Rainbows Through the Ages
Published on October 3, 2014 by L.A. Hilden | Views: 1787

Rainbows are caused by reflection and refractions of sunlight with water droplets in the atmosphere, resulting in a spectrum of seven colors.  The water droplets act as a prism and when met with sunlight, they disperse the light into a rainbow.  Rainbows caused by sunlight appear in the section of the sky, opposite of the sun.  The double rainbow has a second arc where the colors are reversed, the reds face towards each other when this occurs.  Rainbows can be full circles, but we usually only see the arc from our viewpoint.  The rainbow effect can be seen around waterfalls.  A rainbow’s spectrum of color goes from red, orange, yellow, green, blue, indigo, and then violet.  These seven colors also represent the seven spheres of heaven, and are associated with the seven main Chakras.  In turn, the colors represent the Divine in all of us.

Rainbows have been around since the dawn of man.  They have been studied by great scholars, mentioned in the bible, used in numerous mythologies, displayed in works of art, and written about in epic Babylonia poems.  One of the earliest references to the rainbow is mentioned in the Bible’s Book of Genesis 9, in the story of Noah after the great flood.  Christians view the rainbow as a symbol of promise.  Greek philosopher, Aristotle, devoted great attention to rainbows in his studies.  Roman philosopher, Seneca the Younger, wrote a book of his observations and hypotheses.  Hindu and Buddhist Tantra followers try to reach the highest meditative state available so to experience the “rainbow body.”  In Hindu mythology, Indra, the goddess of thunder and war, shoots rainbow arrows of light.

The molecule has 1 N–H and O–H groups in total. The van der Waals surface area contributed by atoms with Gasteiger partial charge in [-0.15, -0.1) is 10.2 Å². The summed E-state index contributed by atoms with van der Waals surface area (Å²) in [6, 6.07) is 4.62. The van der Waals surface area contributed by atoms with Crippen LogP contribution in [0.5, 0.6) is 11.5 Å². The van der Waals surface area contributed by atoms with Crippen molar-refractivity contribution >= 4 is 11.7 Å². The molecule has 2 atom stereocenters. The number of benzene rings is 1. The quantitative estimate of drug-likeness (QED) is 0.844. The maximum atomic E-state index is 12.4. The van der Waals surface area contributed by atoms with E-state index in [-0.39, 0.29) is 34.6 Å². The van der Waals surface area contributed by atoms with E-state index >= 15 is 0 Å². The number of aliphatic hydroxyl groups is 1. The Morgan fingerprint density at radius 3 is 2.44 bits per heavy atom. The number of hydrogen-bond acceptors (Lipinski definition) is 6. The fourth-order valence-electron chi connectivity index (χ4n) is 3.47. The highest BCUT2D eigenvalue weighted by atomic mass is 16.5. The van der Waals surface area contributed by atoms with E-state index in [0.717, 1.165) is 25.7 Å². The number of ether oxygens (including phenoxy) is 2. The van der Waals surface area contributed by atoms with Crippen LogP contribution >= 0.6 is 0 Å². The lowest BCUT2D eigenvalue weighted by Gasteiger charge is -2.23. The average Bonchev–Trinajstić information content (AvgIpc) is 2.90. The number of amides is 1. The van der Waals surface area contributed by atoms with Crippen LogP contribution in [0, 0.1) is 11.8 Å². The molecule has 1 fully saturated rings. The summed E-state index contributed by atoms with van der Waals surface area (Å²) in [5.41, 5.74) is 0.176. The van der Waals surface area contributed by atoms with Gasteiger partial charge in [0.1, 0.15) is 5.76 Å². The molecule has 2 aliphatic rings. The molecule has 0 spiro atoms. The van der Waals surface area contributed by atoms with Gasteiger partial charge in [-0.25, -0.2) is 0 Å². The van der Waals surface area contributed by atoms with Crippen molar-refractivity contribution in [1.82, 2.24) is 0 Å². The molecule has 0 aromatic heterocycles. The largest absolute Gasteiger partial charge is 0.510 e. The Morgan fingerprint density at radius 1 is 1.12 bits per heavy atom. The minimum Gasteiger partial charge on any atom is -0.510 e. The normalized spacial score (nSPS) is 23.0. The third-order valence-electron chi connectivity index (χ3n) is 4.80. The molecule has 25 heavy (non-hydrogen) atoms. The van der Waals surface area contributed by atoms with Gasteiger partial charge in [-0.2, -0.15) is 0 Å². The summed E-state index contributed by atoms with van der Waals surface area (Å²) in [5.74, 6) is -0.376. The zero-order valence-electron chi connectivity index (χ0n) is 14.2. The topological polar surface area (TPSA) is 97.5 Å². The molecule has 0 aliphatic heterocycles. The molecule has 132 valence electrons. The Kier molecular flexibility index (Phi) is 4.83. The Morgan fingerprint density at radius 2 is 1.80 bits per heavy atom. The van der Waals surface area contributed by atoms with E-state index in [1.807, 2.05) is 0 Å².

In Norse mythology, the rainbow symbolized a burning bridge connecting earth with Asgard, the home of the gods.  In ancient Greece, the virgin rainbow goddess, Iris communicated with the mortals on behalf of Zeus and Hera.  The Egyptians also believed the rainbow a bridge to the heavens.  The degree of a rainbow is similar to the outer slope of the Great Pyramid, intermingling the symbolism of the rainbow with the pyramid.  The Irish leprechaun hiding gold at the end of rainbow comes from the ancient Celts, who saw the rainbow and the cauldron as feminine symbols, while the gold was symbolic of offspring.  So to the Celts, the rainbow represented a promise of new life provided by the divine feminine.  The pot of gold in the end is the manifestation of your dreams coming true.  The ancient Japanese believed the rainbows served as bridges to their ancestors, while the Navajo Indians believed the rainbow to be the path of the holy spirit.

For thousand of years, rainbows have inspired awe and wonder with their beauty.  Rainbows remind us to take a moment and thank the Divine for the gifts in our lives.

A special thank you to http://www.whats-your-sign.com/symbolic-meaning-of-rainbows.html http://www.aseekersthoughts.com/2012/03/rainbow-as-symbol.html and http://www.datalyse.dk/Rainbow/history.htm